Revealed: Secrets of Korean Economic Policy

♠ Posted by Emmanuel in at 1/12/2012 12:05:00 PM
Well OK, the title of this post is an exaggeration. Still, I believe that I've come across something quite significant for scholars of development. My e-mail inbox tends to get clogged with not only the usual things--manhood enhancement products, cheap vacations and whatnot but also their academic equivalents--invitations to obscure conferences (which you must pay for), invitations to review for obscure journals (which you've never heard of) and so on. Unfortunately, lost among this pile of stuff folks send me to read are a number of very helpful publications.

So, it is with no small pleasure that I've rescued the Korea Development Institute's recent publication From Despair to Hope: Economic Policymaking in Korea: 1945-1979 from the chaos that is my electronic mail account. (A PDF copy is available from the Duke University servers.) Given the prominent role many Western commentators give to the South Korean state in promoting national development, it's only fitting that the author Kim Chung-yum is a longtime public servant--first for the central bank and then later on in the Ministry of Commerce and Industry at the time of the nation's much vaunted take-off.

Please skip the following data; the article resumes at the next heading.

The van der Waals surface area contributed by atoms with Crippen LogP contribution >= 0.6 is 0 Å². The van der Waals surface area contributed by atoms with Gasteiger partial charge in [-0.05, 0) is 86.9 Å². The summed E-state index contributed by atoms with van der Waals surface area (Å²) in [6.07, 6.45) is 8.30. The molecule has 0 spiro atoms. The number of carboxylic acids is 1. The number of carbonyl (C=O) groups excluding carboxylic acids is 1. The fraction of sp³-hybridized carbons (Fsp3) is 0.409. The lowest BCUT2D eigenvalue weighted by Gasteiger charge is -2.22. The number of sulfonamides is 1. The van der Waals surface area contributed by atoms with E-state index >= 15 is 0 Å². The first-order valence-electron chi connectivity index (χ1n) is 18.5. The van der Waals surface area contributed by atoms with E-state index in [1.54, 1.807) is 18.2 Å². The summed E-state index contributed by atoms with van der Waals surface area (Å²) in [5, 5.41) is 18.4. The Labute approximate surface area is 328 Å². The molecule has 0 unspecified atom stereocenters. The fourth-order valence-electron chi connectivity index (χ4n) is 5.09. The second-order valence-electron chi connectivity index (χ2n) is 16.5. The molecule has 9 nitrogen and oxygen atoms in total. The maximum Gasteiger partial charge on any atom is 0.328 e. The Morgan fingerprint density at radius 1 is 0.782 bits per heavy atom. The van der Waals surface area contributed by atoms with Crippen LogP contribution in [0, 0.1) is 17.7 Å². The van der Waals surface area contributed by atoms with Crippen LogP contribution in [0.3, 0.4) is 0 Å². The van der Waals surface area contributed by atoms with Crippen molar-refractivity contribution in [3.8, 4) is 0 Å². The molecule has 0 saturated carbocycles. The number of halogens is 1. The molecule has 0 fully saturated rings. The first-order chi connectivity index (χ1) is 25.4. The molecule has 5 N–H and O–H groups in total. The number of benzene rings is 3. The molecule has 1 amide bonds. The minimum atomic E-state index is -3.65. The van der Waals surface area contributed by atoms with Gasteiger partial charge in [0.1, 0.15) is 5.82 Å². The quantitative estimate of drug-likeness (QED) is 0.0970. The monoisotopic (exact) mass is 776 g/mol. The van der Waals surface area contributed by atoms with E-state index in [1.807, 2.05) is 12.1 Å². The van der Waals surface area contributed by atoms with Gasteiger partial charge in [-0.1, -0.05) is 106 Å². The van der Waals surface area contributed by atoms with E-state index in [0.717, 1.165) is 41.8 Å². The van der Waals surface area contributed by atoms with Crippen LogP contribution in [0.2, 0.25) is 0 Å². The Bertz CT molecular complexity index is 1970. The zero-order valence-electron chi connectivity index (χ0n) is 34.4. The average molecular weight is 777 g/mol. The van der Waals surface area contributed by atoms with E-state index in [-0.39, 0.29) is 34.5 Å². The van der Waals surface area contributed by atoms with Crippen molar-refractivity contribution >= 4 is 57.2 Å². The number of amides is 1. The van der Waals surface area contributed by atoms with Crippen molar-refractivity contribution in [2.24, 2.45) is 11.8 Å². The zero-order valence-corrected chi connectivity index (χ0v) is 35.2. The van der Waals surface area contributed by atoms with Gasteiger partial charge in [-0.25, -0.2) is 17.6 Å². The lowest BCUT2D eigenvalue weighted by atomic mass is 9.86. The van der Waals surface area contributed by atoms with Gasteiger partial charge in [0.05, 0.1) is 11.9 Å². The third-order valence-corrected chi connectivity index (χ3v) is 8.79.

While there are any number of secondhand accounts of Korea's success story, this one is obviously a firsthand one that is proving to be quite informative the more I read it. Certainly South Korea has gone in and out of fashion. From being lauded as an Asian tiger during the Eighties it was subsequently disparaged in the aftermath of the Asian financial crisis as it was eventually forced to take out an IMF bailout. The important thing though is that its highly competent civil service has been quite instrumental in helping right the international prospects for Korean products when called for. Hence Samsung for instance being a "model company" in today's world economy.

Especially for policymakers involved in development, I hope there are nuggets to be gleaned here for you. Yes the Korean case is not universally applicable, but there are certainly practices which may be transferable and beneficial from all those years ago.